3. Biomass yields fats and acids and alcohols which are unstable, corrosive, and have poor energy density. They can be used as dilutants in gasoline and diesel fuel in small amounts for furnaces and surface vehicle engines, but cannot be tolerated in the tiniest amounts in jet fuel or military battlefield fuel. Converting these chemical cocktails into true “drop-in” hydrocarbon fuels requires upgrading by “hydrotreating,” a prohibitively expensive process that results in $30-$60 a gallon fuel, requires larges amounts of hydrogen from natural gas, and releases 11 tons of CO2 per ton of hydrogen added.
    4. Biofuels are much harder on the environment than petroleum fuels as they require more than 300 times the land area per unit of power delivered, more than 300 times as much water per gallon of fuel, the application of millions of tons of agri-chemicals (made from petroleum feedstock diverted from fuel production), and the irreversible conversion of huge parcels of biodiverse habitat to artificial monocultures.
    5. Biofuels have higher lifecycle greenhouse gas emissions than conventional fuels when properly accounting for the centuries of CO2 released by land use change destruction of forest carbon sinks into cropland and the much more potent nitrous oxide and methane released by intensive farming.
    6. Biofuels are a proven and growing threat to human rights and global stability in developing nations (food competition, “green grabbing” land confiscation by rich nations in poor countries, displacement of native populations, pseudo-slave labor, etc. Dozens of national and international aid and environmental organizations including UNFP and UNFAO have petitioned the governments of each of the G20 nations to end all biofuel mandates because of the very real injury and damage they have observed since 2007 due to the diversion of agricultural resources from food and conservation to fuel.
    7. US biodiesel and corn ethanol are more expensive today than diesel and gasoline per unit of energy delivered even after 8 years of huge subsidies (see AAA’s Daily Fuel Gauge Report http://fuelgaugereport.opisnet.com/index.asp ) and their prices show the same volatility as petroleum fuels.
    8. The US is already more dependent upon foreign imports of agricultural minerals than it is on imports of oil from the Persian Gulf. Biofuels require huge additional amounts of ammonia (46% imported), potash (75% imported), and phosphate (11% imported from Morocco, an Islamic kingdom in North Africa where Al Qaeda is resurgent).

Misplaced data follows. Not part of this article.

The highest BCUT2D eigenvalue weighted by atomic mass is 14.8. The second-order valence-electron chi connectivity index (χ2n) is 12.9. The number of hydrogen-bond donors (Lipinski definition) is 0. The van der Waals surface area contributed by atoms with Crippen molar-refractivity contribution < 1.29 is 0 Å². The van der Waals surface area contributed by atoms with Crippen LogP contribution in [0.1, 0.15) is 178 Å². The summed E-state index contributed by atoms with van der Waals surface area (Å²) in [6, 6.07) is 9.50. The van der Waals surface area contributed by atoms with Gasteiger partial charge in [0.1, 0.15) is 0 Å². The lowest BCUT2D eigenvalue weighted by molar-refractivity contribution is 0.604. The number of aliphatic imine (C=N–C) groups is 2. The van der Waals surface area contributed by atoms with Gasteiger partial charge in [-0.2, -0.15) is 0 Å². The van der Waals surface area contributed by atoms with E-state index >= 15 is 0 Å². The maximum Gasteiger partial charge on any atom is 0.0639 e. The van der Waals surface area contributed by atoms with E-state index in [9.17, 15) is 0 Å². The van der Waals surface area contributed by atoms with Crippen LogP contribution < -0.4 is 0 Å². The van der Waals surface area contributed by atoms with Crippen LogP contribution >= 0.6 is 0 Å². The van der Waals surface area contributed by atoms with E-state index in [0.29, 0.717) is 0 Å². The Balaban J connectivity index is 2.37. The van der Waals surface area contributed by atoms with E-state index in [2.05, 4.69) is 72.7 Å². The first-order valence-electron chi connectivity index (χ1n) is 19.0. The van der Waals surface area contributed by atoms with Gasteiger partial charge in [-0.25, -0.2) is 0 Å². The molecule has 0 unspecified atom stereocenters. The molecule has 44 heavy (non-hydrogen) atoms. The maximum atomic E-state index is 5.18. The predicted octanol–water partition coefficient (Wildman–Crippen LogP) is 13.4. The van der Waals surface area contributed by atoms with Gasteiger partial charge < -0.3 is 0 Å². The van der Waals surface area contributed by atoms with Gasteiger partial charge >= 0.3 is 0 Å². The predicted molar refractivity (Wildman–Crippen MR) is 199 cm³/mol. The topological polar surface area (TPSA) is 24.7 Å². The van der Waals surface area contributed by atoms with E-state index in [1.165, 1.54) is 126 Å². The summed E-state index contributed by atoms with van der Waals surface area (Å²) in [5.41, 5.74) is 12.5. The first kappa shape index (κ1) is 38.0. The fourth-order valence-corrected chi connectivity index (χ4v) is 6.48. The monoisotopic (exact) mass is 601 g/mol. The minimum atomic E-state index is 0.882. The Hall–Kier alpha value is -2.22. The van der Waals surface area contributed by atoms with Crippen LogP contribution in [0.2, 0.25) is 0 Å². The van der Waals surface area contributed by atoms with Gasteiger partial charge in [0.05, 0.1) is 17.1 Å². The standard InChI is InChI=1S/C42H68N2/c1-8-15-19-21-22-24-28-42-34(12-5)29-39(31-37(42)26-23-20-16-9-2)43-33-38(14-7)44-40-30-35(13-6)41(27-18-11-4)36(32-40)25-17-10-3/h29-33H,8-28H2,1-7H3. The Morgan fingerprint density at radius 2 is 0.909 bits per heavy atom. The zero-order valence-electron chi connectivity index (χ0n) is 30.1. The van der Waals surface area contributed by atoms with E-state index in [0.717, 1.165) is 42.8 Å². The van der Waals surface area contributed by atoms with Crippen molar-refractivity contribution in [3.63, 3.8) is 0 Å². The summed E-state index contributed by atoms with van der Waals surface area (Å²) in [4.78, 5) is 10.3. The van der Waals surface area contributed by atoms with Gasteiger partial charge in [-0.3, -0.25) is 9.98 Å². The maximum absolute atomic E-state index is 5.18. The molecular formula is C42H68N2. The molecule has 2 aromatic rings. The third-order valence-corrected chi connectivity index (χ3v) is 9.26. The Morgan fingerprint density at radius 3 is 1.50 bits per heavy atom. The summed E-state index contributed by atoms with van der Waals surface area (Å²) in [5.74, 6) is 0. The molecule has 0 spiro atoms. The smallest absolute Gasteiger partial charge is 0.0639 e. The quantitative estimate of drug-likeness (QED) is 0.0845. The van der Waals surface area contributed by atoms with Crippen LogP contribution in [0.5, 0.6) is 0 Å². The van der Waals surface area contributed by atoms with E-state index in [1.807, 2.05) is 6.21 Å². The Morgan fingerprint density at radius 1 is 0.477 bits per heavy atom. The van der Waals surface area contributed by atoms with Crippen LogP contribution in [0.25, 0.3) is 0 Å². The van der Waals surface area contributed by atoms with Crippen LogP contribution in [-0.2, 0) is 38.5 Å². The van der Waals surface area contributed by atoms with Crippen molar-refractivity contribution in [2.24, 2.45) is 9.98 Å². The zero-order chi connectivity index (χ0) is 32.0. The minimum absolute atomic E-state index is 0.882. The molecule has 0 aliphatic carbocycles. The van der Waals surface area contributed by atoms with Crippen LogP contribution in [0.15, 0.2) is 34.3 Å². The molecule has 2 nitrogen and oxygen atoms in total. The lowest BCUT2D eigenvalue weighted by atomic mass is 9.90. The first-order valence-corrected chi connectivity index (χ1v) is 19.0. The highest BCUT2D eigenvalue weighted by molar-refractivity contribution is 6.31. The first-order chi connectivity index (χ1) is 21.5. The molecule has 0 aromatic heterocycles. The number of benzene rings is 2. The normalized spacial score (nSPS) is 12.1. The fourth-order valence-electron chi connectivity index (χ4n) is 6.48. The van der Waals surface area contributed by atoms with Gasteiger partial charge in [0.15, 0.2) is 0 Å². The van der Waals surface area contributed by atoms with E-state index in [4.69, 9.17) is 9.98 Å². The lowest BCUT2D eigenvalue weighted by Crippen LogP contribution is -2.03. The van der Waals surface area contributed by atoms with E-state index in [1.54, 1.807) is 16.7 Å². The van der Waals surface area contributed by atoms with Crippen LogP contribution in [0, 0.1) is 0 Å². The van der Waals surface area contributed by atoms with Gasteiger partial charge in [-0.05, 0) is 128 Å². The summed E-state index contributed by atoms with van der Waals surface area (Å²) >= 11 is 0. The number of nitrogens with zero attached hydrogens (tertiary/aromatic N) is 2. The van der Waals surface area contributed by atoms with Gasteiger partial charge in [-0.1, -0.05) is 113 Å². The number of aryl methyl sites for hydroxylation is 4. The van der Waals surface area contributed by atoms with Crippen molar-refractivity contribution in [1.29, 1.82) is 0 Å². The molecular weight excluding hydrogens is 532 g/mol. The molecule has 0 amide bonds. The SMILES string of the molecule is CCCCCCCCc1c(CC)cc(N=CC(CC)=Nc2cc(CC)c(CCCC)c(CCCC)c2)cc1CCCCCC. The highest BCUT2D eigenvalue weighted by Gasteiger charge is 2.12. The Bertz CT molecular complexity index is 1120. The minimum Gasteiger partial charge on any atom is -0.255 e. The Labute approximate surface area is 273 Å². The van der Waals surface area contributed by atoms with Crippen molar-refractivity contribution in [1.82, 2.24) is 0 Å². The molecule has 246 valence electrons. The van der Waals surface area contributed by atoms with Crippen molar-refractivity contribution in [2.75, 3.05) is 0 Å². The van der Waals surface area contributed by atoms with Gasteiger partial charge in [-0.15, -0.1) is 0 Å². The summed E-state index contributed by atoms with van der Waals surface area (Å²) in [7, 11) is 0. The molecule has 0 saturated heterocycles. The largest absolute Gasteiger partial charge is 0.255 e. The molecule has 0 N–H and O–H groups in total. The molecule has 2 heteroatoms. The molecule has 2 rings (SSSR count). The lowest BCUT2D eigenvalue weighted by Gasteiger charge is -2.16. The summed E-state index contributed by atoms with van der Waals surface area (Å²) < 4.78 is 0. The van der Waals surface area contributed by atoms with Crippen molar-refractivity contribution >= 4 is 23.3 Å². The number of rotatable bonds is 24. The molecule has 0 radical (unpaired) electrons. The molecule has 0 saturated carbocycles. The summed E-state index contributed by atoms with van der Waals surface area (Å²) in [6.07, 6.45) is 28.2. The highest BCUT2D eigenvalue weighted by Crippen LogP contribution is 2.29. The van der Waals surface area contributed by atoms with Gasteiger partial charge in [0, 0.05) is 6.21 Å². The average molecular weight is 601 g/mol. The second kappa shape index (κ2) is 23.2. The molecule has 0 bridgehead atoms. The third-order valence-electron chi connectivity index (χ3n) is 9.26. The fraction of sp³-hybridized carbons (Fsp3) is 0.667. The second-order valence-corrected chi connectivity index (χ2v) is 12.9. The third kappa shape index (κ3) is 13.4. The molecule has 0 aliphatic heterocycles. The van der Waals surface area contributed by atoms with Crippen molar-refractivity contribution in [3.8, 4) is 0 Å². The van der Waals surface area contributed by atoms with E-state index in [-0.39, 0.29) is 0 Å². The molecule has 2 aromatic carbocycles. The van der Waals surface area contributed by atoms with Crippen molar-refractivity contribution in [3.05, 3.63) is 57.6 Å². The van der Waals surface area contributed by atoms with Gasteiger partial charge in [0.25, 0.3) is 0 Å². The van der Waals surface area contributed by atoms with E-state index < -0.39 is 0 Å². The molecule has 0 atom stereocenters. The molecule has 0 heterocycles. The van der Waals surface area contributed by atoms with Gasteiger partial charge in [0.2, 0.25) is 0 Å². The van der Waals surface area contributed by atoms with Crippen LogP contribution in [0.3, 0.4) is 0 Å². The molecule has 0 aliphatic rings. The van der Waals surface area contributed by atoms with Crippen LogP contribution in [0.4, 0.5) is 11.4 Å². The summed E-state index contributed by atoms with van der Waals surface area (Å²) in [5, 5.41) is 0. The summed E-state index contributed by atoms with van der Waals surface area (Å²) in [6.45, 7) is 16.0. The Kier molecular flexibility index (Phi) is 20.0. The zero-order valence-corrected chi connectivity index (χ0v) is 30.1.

9. Biofuels must be made month-by-month and year-to-year with no proved reserves.
    10. Making our energy supply dependent upon agricultural is to make both the food and the energy pillars of our economy simultaneously vulnerable to the ruinous threats of drought, flood, frost, blight, and imported fertilizer embargo.
    11. Biofuels are not “renewable” because they are grown using non-renewable resources such as fossil fuel, depleting fresh water aquifers, and finite phosphate reserves.

    A rational national energy strategy must recognize that we need to use finite fossil fuel resources as efficiently as possible and in their optimum role as transportation fuels, while developing alternative energy sources that require no boosting by fossil fuel or finite resources needed for food production. Biomass is the absolutely worst way to convert fossil fuel energy into transportation fuel. Shifting the nation backward into a pre-industrial agrarian economy undermines our national security and international economic competitiveness.

    See http://wici.ca/new/resources/occasional-papers/#no.4 for detailed explanations and citations.

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  2. By Russ Finley on May 11, 2013 at 1:53 pm

    Good comment. Your “21st Century Snake Oil” paper did a nice job confirming my existing biases ; )

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  3. By Russ Finley on May 11, 2013 at 3:23 pm

    This article seems to contradict an earlier article titled:

    Why I’m Done Talking About Energy Security

    We should remember that, even if the military uses oil solely from the United States and its allies, the price that the Defense Logistics Agency pays for oil is largely set by global market conditions.

    That’s true but because the Department of Defense energy consumption is only 1-2% of the U.S. total, and a very small fraction of a percent of global energy use, it is not possible for the military to reduce global oil prices even if it replaced all of its oil use with biofuels. So, clearly, military use of biofuels can’t stop oil price spikes by lowering the price of liquid fuels, nor do biofuels have any impact on political stability in oil producing countries. So, we can scratch oil price stability as a reason to use biofuels. Even our massive use of corn ethanol has had no measurable impact on global oil prices.

    …it is strategically important for the military to develop new sources of energy like biofuels.
    …the military’s single-source dependence on petroleum for fuel is a strategic vulnerability.

    This is a lot like a discussion about how many angels can fit on the head of a pin, i.e., the strategic vulnerability premise may be wrong. I realize that some politicians make that claim as part of their pandering to voters (pork barrel politics, particularly in farm states) but I don’t see anything in your article that supports the idea that biofuels are really strategically important. As pointed out above, military use can’t stabilize oil prices. Germany fought an entire world war with its coal.

    If someone were to find a way to produce biofuels cheaper than oil, the entire global liquid fuel market would immediately begin replacing oil with it. Prices would remain low only if it could meet demand, which it couldn’t, which is why it would quickly cost the same as oil.

    In many ways, the Navy has taken a lead on the transfer from oil to biofuels, as is appropriate for a branch that pioneered the move from sail to steam, coal to oil, and nuclear propulsion.

    Note that each transition was caused by an increase in efficiency. A better analogy for biofuels (the conversion of recenlty alive flora or fauna into fuel) would be a return to whale oil.